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Law of Self Defense: A Self-Defense Cascade of Failure

Law of Self Defense: A Self-Defense Cascade of Failure

“Defender” Drives Off Two Burglars and HE Is Convicted!

I’m often asked to describe the most common way people screw up their self-defense claim. The truth is there isn’t a single most common way. Too many people manage to find an apparently infinite number of ways to step outside the bounds of the law. Often, there were a bunch of exits off that jail-bound freeway that they could have taken, but didn’t.

For most normally law-abiding people this is not done out of malice, but ignorance. I mean ignorance not in a derogatory sense, but in a technical sense–they didn’t know where the legal boundaries were, and stepped over them without even knowing it.

“I can’t believe I got arrested for self-defense!”

In their minds they acted lawfully. “I can’t believe I’m being prosecuted for self-defense,” may be amongst the most common statements I hear from clients.

Indeed, it’s not unusual to see a defendant fail not from a single error, but from a cascade of errors, each building atop the mistakes already made.

A good example of this kind of cascade occurred in a case out of Virginia. The case ended in some social media outrage when the “defender” was compelled to take a misdemeanor plea deal after using a gun to fight off a pair of home invaders. (Source: Prosecutor responds to article, outcry about sentencing of man who shot intruder.)

Stated in that fashion, this certainly seems outrageously unjust. Perhaps not surprisingly, however, the actual facts of the case shed light on why a misdemeanor was not as unreasonable as it might first appear.

Defender Drives Off Two Burglars and HE Is Convicted!

The facts viewed in the light most favorable to the “defender” are as follows: 35-year-old William Andrew Sheets was in his backyard when he saw two strangers enter his home from the front door. His home had just recently been burglarized, and Sheets decided to intervene and stop what appeared to be yet another burglary.

Sheets, who was armed with a handgun, entered the home through the back door and confronted the two burglars, resulting in a fight with one of them. The burglar was subsequently shot in the face by Sheets and then was shot twice more. Both burglars were ultimately arrested, charged, and convicted of felony burglary.

A Cascade of “Self-Defense” Failure

So, how did the “defender” end up getting charged and taking a plea deal requiring 30 days in jail, two years of supervised release, and five years loss of his gun rights? Well, for several reasons.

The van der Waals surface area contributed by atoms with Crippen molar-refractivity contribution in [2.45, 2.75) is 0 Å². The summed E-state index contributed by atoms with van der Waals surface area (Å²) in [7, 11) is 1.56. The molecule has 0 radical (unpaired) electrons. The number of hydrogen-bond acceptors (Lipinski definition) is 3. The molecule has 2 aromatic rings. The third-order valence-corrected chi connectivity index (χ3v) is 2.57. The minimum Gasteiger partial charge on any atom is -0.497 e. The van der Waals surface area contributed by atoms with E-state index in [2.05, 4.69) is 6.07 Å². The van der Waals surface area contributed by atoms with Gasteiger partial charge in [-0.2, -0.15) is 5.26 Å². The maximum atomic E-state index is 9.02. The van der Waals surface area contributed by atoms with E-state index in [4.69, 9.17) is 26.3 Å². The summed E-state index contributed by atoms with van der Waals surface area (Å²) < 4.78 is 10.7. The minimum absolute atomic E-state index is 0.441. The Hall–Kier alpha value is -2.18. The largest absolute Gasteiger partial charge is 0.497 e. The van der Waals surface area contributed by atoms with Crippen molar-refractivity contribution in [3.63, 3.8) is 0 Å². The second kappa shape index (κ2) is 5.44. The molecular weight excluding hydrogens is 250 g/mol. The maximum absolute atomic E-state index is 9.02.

First Error: It Wasn’t Sheets’ Current Home

First, the “home” in question was not actually Sheets’ home, at least not any longer. Although he had previously lived in the house, he had since moved to a new residence. He had, however, also left some of his personal property behind, planning to pick it up at a later date.

It was during this delay that the previous residence was burglarized and some of his property was stolen. Reasonably enough, Sheets reported the burglary to the police, but because he was unsatisfied with the police response he made another in a cascade of errors.

Second Error: Defender Sets Up an Ambush

That second error was to decide to take the law into his own hands, by arming himself and setting up a tent in the backyard of his former residence, in the expectation that the burglar would return to steal more stuff.

Third Error: Confronts Rather Than Calls Police

When he observed two men entering the home, presumably to burglarize it again, instead of calling the police to report a burglary in progress Sheets decided to enter the house—which, remember, is not his home—and confront them with a firearm.

When he did so he ended up in a physical confrontation with one of the burglars, shooting that burglar in the face. Incidentally, Sheets would later concede that he knew neither of the men was armed. The two burglars then fled from the house. Folks, remember, when you go to the fight, rather than the fight coming to you, that’s not going to look much like self-defense to a lot of people.

Fourth Error: Pursues the Fleeing Burglars

His fourth error was to then pursue the fleeing burglars out of the home and to their vehicle, continuing to fire at them as they ran, shooting one of the burglars twice in the buttocks. Incidentally, these rounds are flying around a residential neighborhood. Pro-tip: if you’re pursuing, you make it pretty easy for a prosecutor to argue that even if the person you’re chasing initiated the confrontation, you’ve now become the active aggressor in a second fight.

Fifth Error: Fires Into Burglars’ Fleeing Vehicle

But he didn’t stop there. His final error occurred after the two burglars were in their vehicle and driving away. Sheets ran up to the car and fired two shots into the vehicle. There may be circumstances where it’s allowed to shoot into another guy’s vehicle—if he’s using it as a weapon to drive over you, for example, or he’s shooting at you from within the vehicle—but when the other guy is using the car to escape from you, that’s not one of them.

And Defender Still Thinks He Acted Lawfully

As is often the case in these kinds of use-of-force encounters gone wrong, Sheets continues to have a genuine, good faith belief that his conduct was lawful. As the news article reports, “During his sentencing, Sheets reiterated that he did not believe what he did was wrong and was outwardly angry at the prospect of incarceration.” In truth he’s lucky to get a misdemeanor plea deal. In many jurisdictions an attempted murder or felony aggravated assault charge would not have been out of the question.

–Attorney Andrew F. Branca, Law of Self Defense LLC

Learn more about self-defense law from Attorney Andrew F. Branca and Law of Self Defense LLC by visiting the Law of Self Defense Patreon page for both free and paid-access content, and by viewing his free weekly Law of Self Defense Show.

(Featured image sourced from news report.)


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someone was spring loaded on “stupid”…

and yeah, he is DAMN lucky that’s all he got.